What Constitutes a Strong 2 Club Opener for You? by Mario Fonzo
Bridgewinners is a recognized American bridge forum that allows its Associates (its free for everyone) to post notes or make inquiries to experts.
On 22 January, 2014 At 5:38
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January 22 2014
Bridgewinners is a recognized American bridge forum that allows its Associates (its free for everyone) to post notes or make inquiries to experts. A few hours ago one of its users published a question that must haunt many of the not so expert bridge players that inhabit our planet:
What Constitutes a Strong 2 Opener for You?
The other day while kibitzing a team game, this hand was opened : A10987542 A3 A AQ
A lively discussion ensued in the gallery. It was a 4th seat decision this time, but what I’m interested to know is what if it was 1st or 2nd? Indeed, K&R hand evaluator puts the hand at 23.35. However, Danny Kleinman’s evaluation puts it at 19.
It’s both heartening and disheartening at the same time to see such a discrepancy in the valuation assigned to these 13 cards. But if two such respected sources differ so greatly, I hoped a discussion about 2 openers would help clear up the issue for those of us who regularly unearth more questions than answers.
And please share what your preferred definition of a strong 2opener is so that we might learn. If it depends on with whom you are playing, please answer as to your preferred approach.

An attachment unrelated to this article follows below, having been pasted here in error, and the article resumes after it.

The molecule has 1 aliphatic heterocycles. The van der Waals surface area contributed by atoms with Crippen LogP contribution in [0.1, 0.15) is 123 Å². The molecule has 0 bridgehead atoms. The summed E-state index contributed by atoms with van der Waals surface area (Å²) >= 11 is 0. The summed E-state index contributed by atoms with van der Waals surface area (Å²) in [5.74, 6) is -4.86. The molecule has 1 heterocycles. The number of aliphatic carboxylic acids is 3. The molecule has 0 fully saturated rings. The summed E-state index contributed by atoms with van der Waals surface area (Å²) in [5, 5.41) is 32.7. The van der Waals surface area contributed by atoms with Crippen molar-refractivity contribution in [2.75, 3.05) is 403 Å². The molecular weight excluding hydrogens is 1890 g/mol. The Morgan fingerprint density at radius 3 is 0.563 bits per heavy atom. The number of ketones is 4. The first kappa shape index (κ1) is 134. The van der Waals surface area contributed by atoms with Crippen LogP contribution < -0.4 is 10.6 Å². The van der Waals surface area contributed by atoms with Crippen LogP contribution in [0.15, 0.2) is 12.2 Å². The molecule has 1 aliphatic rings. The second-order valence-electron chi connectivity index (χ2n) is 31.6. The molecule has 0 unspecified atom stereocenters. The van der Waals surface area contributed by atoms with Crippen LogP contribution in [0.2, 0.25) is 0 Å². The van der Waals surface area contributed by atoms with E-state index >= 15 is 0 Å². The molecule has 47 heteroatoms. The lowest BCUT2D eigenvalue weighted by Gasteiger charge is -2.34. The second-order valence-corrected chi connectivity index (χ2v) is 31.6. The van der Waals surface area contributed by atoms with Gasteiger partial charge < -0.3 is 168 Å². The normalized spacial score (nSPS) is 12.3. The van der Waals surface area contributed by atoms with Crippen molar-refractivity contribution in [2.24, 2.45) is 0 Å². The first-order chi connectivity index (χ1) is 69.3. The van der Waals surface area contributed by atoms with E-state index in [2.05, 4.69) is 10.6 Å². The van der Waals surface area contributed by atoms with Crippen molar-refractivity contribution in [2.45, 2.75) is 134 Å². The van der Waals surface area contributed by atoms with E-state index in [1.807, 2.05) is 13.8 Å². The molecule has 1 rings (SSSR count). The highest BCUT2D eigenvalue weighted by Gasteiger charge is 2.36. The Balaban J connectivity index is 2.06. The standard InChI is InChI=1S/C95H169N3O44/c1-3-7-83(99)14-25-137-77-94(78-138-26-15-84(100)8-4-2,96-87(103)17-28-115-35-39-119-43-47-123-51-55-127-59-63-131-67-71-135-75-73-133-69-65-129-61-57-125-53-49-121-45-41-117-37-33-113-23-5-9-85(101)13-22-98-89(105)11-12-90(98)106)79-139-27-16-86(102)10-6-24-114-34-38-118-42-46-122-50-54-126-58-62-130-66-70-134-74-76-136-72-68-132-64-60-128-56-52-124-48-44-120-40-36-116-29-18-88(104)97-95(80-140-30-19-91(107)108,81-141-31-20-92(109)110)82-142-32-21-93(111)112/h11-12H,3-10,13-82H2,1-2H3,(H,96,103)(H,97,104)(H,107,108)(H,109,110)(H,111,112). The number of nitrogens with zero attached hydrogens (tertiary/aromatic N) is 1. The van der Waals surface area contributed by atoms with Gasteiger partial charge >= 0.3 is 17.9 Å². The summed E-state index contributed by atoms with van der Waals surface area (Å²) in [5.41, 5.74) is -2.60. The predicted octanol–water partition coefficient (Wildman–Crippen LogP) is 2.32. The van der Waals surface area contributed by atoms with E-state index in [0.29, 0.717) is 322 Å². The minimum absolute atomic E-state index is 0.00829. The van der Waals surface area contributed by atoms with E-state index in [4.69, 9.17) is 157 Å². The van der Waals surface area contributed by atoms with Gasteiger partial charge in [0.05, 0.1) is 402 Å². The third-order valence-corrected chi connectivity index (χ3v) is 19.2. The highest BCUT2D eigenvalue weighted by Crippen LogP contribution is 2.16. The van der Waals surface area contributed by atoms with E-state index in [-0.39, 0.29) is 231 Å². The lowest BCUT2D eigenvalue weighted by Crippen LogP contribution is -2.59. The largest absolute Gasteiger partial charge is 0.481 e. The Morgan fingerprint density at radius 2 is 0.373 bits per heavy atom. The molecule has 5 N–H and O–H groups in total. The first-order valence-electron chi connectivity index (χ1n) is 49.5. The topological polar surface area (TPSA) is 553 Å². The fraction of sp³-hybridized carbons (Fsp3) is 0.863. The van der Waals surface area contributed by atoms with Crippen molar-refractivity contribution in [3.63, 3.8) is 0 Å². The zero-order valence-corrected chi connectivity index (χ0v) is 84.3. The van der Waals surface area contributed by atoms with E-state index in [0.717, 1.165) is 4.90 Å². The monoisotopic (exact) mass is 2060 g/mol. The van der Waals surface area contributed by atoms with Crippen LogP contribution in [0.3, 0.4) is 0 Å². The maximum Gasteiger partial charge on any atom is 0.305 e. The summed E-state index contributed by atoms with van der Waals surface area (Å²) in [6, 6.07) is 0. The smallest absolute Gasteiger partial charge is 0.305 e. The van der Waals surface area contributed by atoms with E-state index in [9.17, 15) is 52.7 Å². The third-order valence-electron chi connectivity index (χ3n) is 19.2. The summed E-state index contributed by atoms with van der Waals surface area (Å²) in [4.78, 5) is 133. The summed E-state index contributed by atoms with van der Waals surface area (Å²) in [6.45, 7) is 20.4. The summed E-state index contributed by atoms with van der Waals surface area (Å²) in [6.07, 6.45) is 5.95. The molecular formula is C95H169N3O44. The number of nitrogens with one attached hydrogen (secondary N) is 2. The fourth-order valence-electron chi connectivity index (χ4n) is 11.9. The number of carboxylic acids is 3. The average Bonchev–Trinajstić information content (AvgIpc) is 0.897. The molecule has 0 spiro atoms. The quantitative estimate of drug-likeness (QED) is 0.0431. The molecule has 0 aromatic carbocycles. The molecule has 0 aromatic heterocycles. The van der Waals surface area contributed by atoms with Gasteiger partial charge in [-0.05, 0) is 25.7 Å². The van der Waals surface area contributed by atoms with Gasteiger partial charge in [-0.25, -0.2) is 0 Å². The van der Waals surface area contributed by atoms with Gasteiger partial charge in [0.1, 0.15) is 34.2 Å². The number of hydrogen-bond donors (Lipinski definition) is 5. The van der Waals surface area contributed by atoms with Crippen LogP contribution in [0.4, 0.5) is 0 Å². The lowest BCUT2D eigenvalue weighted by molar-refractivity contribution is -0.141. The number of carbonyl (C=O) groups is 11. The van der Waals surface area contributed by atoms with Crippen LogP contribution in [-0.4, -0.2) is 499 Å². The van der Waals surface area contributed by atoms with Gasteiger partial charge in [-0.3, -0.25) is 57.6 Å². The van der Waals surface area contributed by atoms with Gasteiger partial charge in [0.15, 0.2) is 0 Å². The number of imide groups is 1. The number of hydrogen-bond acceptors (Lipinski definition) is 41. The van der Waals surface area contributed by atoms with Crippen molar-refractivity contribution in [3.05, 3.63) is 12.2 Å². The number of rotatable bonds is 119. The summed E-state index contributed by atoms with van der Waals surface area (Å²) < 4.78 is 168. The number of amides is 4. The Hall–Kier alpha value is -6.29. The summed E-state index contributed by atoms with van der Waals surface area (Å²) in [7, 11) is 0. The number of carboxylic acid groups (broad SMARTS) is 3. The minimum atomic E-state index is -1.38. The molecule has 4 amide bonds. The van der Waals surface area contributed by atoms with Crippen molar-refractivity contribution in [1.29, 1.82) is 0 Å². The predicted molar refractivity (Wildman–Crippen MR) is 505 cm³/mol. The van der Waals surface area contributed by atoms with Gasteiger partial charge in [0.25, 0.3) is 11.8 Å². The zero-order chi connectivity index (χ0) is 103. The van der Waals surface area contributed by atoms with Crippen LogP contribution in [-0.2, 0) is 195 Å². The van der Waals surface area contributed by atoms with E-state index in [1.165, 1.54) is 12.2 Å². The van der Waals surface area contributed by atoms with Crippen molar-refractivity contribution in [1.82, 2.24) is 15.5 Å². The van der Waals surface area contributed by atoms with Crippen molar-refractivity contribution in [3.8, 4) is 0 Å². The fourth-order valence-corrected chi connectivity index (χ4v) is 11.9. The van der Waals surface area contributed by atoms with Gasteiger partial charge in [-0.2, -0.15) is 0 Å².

IS A10987542 A3 A AQ A 1st OR 2nd SEAT 2 OPENER?
These are some selected answers: All Comments Click here
Martin Henneberger : My initial instinct was to vote no. Then I started to try and construct a sequence where I could open 1 spade and be able to show the playing strength of this hand and could not. Bidding 4 spades after a 1nt response doesn’t do the hand justice. An artificial jump shift will just distort and convolute matters. There will be no bid to “describe” what I hold. Rebidding this hand over a 2/1 response will create it’s own nightmare. I am convinced 2cl will lead to a smoother path and vote yes. As always the old adage rings true, “before making your bid, plan your rebid”.
Peter Lipp : Partner needs so little to produce slam, and while it may be difficult to reach in any case, it seems almost impossible after starting 1. With the strong club system I play with my regular part, I am in an advantage since I have no choice for the opening bid and may have an easier path depending on the answer…
Henry Bethe : Opening 2 bids when not done with overwhelming high card strength should, IMO, satisfy the following: more honor tricks than losers and a good chance for game opposite a hand that is not a total misfit with a useful minor honor. This hand has 4.5 honor tricks, 3.3 Losers, and will almost always make game opposite a spade quack. I would not open 2 if the long suit were a minor, although I have no idea how to handle the hand. Then again, my experience handling eight-card minors in good hands is of necessity limited.
Richard Whitehead: The old Acol 2-bids basically covered strong distributional hands that were worth 8 playing tricks: that is, perhaps not quite worth a game-force but also a bit too strong to be comfortably handled by opening one. There is a category of hands there for which Standard American doesn’t have a great treatment. More modern approaches are to encompass these hands in a Benjy or Multi structure, to accommodate weak 2 openings. If you just put them into the 2 opening, as Standard American does, you can just about cope, but you do get these periodic discussions about what 2 shows.
The discussion just begun… you will be able to find more answers as the hours pass by…
All Comments Click here
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